Thursday, February 17, 2011

The Economics of Life

Adam Smith, human stock exchange, invisible hand

Adam Smith-The father of economics proposed something way back when events were attributed to either the hand of God or the Devil. He proposed the existence of another hand: the invisible hand of the free market.Since then, this term has been used to justify everything from onion prices to dot com valuations. It has been used to defend the indefensible through its axiomatic nature.  Through its simplicity and universal application, it, once and for all, condemned humans to be profit maximizing machines. Every decision we have taken since then, has boiled down to the basics of demand and supply. Why is gold so pricey despite its limited practical application? High demand fueled by irrational thirst for shiny objects. ­­But one sacrosanct subject stayed beyond the purview of Adam Smith and his Hand. That being,  our own lives…

    This guy..

I was just reading the paper the other day where the article screamed “Another tiger found dead, probe on”. After it was drilled into our heads that only 1411 were alive,  an understandable outrage was prevalent. (BTW, is somebody actually counting down these deaths , it has been 1411 for a freaking long time). What was more surprising was the article diagonally beneath it, in much smaller letters, mentioning the death of 30 people in the winter cold.  Now, I am no human supremacist but surely 30 human deaths >1 tiger death.


     I did what I could to save our kind....


Nope, in this new age of economic existentialism, the economic value of a tiger due to its short supply far outstrips the economic value of one Indian, which let us be fair, there is no short supply of.  Economists bang on about our demographic dividend being our biggest strength. It is really no different than Saudi Arabia boasting about it oil supplies. They waste it because they have lots of it and we can waste our precious resource as well. Will there come a day when India, China and Brazil form an OPEC-like cartel to regulate the flow of manpower? “Hey, Japan, we are only sending you 10 doctors this month, pay up if you want to see the rest of them..” .  A human stock exchange, perhaps?  People you hardly know investing in your education to get a stake in your future earnings.  “Mergers and acquisitions” would have a whole new meaning.  The mind boggles.So before somebody steals this blockbuster idea,  buy a stake in me, or buy me a steak . Both probably cost the same..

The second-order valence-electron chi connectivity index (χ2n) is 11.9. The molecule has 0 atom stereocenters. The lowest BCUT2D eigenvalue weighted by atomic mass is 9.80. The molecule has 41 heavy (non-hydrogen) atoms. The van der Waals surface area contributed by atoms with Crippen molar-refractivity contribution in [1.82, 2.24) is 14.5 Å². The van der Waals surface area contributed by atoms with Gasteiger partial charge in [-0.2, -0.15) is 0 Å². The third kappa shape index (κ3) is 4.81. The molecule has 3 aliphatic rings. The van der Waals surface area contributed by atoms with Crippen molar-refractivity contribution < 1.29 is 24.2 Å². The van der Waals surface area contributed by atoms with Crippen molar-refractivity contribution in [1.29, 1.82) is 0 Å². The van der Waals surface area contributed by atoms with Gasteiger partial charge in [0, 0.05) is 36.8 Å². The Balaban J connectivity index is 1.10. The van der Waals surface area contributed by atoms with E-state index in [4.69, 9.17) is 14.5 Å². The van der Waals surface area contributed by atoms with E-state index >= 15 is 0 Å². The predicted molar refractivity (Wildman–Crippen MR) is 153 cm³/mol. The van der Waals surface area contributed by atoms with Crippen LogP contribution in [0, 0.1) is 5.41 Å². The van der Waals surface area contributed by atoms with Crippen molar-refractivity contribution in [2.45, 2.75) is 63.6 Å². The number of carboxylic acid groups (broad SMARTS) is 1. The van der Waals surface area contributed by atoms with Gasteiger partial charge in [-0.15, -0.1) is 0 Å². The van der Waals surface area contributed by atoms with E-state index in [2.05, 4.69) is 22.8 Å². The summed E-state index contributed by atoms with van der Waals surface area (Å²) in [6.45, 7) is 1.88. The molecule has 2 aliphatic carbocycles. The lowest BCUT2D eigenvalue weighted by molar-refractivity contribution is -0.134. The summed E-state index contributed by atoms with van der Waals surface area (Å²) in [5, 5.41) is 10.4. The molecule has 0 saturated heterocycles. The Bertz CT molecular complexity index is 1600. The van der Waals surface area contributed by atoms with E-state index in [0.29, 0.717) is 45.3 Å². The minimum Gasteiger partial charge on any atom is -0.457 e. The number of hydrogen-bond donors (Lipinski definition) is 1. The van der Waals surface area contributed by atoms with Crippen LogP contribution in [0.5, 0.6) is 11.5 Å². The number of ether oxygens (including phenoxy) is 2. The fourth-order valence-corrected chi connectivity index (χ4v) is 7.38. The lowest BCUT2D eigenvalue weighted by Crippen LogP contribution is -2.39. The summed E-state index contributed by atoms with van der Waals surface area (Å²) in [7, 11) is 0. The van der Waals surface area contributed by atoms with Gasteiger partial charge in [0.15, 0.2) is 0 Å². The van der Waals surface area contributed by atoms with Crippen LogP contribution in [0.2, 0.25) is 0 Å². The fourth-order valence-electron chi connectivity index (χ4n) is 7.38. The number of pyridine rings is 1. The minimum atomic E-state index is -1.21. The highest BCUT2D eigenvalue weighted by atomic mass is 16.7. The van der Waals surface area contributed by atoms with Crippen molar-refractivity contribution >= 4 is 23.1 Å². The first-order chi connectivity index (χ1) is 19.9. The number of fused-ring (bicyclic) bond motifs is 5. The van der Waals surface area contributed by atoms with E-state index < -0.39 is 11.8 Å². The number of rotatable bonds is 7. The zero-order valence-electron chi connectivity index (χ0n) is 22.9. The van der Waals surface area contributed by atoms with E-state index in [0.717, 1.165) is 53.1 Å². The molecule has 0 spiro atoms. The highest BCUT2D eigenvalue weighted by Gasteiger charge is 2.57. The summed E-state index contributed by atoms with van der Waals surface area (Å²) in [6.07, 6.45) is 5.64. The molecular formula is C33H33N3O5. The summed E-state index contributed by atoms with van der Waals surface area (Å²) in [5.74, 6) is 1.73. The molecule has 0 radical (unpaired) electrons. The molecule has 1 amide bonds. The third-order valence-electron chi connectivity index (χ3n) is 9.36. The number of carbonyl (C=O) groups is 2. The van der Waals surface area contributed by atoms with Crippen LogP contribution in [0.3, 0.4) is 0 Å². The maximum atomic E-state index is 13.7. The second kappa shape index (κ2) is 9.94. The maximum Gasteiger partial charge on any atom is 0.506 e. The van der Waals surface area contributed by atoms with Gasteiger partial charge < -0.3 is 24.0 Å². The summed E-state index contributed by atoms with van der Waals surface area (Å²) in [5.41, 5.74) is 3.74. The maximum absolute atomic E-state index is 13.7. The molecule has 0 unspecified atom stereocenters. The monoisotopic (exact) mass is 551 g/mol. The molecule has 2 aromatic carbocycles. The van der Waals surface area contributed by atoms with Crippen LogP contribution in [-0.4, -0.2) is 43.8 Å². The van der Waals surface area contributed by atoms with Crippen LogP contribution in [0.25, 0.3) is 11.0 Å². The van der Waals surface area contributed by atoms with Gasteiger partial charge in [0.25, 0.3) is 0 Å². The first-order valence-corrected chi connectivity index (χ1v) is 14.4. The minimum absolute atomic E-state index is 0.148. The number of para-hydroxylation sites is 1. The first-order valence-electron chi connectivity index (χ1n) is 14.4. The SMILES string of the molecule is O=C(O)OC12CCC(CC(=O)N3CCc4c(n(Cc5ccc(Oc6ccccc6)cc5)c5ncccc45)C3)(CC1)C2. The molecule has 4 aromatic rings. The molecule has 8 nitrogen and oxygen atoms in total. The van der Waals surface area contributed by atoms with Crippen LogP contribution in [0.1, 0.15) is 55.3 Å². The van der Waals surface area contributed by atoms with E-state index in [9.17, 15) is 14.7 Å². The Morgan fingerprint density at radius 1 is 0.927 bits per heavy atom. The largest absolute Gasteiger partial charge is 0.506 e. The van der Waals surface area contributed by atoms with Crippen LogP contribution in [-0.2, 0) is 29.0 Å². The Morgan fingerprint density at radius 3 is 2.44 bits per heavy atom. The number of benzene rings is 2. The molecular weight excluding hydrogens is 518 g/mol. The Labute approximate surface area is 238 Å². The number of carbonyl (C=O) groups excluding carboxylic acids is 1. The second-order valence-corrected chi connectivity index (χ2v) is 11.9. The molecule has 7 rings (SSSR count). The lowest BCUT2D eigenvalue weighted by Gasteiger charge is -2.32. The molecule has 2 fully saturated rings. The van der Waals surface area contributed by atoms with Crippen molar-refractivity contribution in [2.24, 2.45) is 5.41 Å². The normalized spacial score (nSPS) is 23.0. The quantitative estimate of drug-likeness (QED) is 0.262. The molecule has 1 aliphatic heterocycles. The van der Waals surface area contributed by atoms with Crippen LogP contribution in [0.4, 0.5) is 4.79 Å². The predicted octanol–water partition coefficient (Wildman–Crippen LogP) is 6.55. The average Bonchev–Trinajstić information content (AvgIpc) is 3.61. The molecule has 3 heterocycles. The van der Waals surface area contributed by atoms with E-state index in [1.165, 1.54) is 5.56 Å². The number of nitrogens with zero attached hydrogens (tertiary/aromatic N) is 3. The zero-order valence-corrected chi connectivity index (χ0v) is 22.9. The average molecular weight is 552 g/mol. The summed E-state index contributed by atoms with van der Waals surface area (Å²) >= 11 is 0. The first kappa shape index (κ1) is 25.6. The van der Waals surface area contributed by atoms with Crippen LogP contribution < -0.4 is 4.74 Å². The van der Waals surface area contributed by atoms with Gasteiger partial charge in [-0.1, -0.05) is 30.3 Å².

2 comments:

Dheeraj said...

buying a steak in somebody - isn't that what we call prostitution?

No, i will not be your pimp.

Gordon.Gekko said...

The net worth for Brands and organisations are evaluated having taken into account a multitude of factors - one of these factors are the people and their brand value behind these organisations/brands. It is easy to imagine a downfall in Infosys' stock the day NRN hangs up his boots; MS stocks have indeed plummeted since Gates bid adieu, and well before the slowdown pronounced itself.

In a lot of ways, when one invests, or buys a stake in a company, he is actually gambling on the capabilities, brand value and net worth of these individuals who are at the heart of the enterprise.

An explicit investment in high potential human beings though, is unlikely to find takers. What do you stand to gain, when you know that human lives are at the end of the day, both expendible and limited to life expectancies.

But it is an interesting idea to dwell upon, and something that reminds me of the so many "fake asset bubbles", from tulips to brass.